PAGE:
Among the Assembly’s resolutions, the decision endorsing the formation of AHA country associations stands out as particularly timely. The assembly decided to diversify AHA’s activities more aggressively, to engage in HIV/AIDS, TB, and Malaria.

Angola underwent massive change during 2002. First a ceasefire and then a peace agreement were finally negotiated between the warring factions. The assembly of UNITA soldiers and families presented emergency problems, as there was severe malnourishment between both adult and child population, however, due to the intervention of the Government, UN and NGOs, the situation was abated.

In Ethiopia, AHA started the second phase of its integrated family planning, reproductive health, and HIV/AIDS prevention programme, expanding its coverage in the southern part of the country from two to seven woredas.

AHA’s activities in Zambia focused on providing health nutrition, sanitation activities in Nangweshi and Mayukwayukwa refugee camps. The project, which is responsible for over 22,000 refugees in each camp and about 5000 local residents in the surrounding area, was supported by a wide variety of local and international organizations – UNHCR, ECHO, UNICEF, WFP, the Italian government, and our local partners at the ministry of health, and in the field.

In 2003, AHA continued its advocacy and response services (health and community, water and sanitation, HIV/AIDS and primary education) to 43,500 refugees, IDPs and returnees in Angola, 125,000 in Burundi, 635,000 in Ethiopia, 17,500 in Namibia, 16,000 in Rwanda, 430,000 in Uganda and 65,000 in Zambia. AHA was also able to increase its corporate staff resources and enhance the perception of the organization.

AHA responded to the Algerian earthquake in May by providing material assistance to the victims and by establishing a Liaison Office for North Africa. AHA also opened a Liaison office in East Africa in Nairobi, Kenya, which undertook assessment missions to Southern Sudan and Somalia. AHA made a presentation at the International Symposium on Refugees in Africa, organized by the Japanese Government in Tokyo in June 2003.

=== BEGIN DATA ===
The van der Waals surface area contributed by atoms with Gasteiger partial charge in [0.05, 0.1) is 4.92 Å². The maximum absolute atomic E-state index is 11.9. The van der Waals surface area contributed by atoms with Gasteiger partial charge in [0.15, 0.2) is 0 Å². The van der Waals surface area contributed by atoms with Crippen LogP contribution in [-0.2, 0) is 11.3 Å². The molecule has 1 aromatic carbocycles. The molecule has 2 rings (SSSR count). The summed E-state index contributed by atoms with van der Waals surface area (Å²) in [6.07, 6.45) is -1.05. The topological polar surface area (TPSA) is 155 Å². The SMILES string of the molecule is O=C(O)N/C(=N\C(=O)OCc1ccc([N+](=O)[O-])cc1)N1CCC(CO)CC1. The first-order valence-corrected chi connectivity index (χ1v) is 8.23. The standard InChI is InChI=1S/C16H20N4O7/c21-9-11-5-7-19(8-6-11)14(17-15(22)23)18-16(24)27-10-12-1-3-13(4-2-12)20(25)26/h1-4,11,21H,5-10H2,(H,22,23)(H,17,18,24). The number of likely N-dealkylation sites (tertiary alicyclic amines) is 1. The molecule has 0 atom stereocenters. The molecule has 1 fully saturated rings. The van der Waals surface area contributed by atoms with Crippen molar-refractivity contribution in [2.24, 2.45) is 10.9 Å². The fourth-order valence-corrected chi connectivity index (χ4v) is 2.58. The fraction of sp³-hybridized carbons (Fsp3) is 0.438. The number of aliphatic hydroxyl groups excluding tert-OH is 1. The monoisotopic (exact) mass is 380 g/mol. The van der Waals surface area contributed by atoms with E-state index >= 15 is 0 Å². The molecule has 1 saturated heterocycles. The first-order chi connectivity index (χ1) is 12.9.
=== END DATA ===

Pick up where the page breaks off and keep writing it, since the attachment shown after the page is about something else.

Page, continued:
AHA had earned widespread recognition as an experienced and well-functioning organization, which permitted it to go into Darfur, Sudan swiftly in response once mote to violence, displacement and desperate need.

AHA, in 2004, brought together its partners from around the world with an African-set agenda. The event attracted representatives of hundreds of leading aid agencies and frontline NGOs. In collaboration with the AU, AHA organized the International Symposium on “Building the Capacity and Resources of African Non Governmental Organizations” in Addis Abeba. Building on the accomplishments of the Symposium, AHA helped form the African Centre for Humanitarian Action (ACHA). ACHA and other initiatives were viewed to not only increase the resources and capacity of African NGOs but also raise their international standing. In 2004, AHA continued its health and social programmes for refugees and returnees in Angola, Burundi, Congo (DR), the Republic of Guinea, Liberia, Namibia, and Ethiopia. In September, AHA launched an emergency intervention in Darfur and started planning for support to South Sudan in 2005.

AHA also made a concerted effort to reach out to the corporate sector with innovative and progressive methods, already providing education, health, and social services to many of Africa’s citizens.

Angola continued to recover in 2005 from its most recent turmoil. There were still was an estimated 91,000 people who remained displaced in Angola in 2005. 11,322 returnees and 186,710 patients benefitted from AHA programs including but not limited to Capacity Building, Training of TBAs and community health workers, mine awareness, medical services and water and sanitation. As of November 2005, 200,000 Burundi refugees had been repatriated. According to the UNHCR, in 2005, 60,288 Burundian refugees were still living in DR Congo and 2,000 in Rwanda. The total number of beneficiaries in 2005 IDPS and refugees respectively was 118,000 and 486,000.

The war with Ethiopia and Eritrea resulted in hundreds of thousands of displaced people. Ethnic clashes had left nearly 100,000 Ethiopians internally displaced. The total number of refugees and IDPs was 65,293 and 250,000 respectively.

An estimated 38,500 refugees had gone through the UNHCR-led voluntary repatriation program started in 2004. As of 2005, 210,000 Liberian IDPs had been assisted to return home. The total number of refugees and IDPs was 23,000 and 464,000 respectively.

More than four years after the issue of internal displacement was taken off the agenda in Rwanda, conditions in the villages inhabited by the resettled IDPs call for renewed attention. An organized repatriation process had begun, even though; there is still intimidation of those seeking to return by leaders trying to keep their resistance intact. The total number of refugees and IDPs was 145,704 and 4,158 respectively.